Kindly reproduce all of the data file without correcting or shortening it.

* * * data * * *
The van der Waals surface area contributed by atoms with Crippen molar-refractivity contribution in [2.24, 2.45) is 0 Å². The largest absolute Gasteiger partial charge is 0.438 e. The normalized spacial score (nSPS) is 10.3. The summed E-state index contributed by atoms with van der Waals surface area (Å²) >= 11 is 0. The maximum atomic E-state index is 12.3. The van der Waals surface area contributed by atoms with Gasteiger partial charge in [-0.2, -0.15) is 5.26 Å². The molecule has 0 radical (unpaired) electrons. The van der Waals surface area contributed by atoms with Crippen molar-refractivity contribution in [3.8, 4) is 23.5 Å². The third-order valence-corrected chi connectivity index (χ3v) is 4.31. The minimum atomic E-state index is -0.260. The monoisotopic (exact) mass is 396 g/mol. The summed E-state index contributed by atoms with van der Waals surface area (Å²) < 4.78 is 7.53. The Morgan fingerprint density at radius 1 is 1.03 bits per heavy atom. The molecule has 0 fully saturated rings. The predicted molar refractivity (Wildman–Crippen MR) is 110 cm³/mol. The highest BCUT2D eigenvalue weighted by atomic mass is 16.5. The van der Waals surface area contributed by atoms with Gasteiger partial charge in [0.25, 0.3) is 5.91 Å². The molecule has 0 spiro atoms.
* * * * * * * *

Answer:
The van der Waals surface area contributed by atoms with Crippen molar-refractivity contribution in [2.24, 2.45) is 0 Å². The largest absolute Gasteiger partial charge is 0.438 e. The normalized spacial score (nSPS) is 10.3. The summed E-state index contributed by atoms with van der Waals surface area (Å²) >= 11 is 0. The maximum atomic E-state index is 12.3. The van der Waals surface area contributed by atoms with Gasteiger partial charge in [-0.2, -0.15) is 5.26 Å². The molecule has 0 radical (unpaired) electrons. The van der Waals surface area contributed by atoms with Crippen molar-refractivity contribution in [3.8, 4) is 23.5 Å². The third-order valence-corrected chi connectivity index (χ3v) is 4.31. The minimum atomic E-state index is -0.260. The monoisotopic (exact) mass is 396 g/mol. The summed E-state index contributed by atoms with van der Waals surface area (Å²) < 4.78 is 7.53. The Morgan fingerprint density at radius 1 is 1.03 bits per heavy atom. The molecule has 0 fully saturated rings. The predicted molar refractivity (Wildman–Crippen MR) is 110 cm³/mol. The highest BCUT2D eigenvalue weighted by atomic mass is 16.5. The van der Waals surface area contributed by atoms with Gasteiger partial charge in [0.25, 0.3) is 5.91 Å². The molecule has 0 spiro atoms.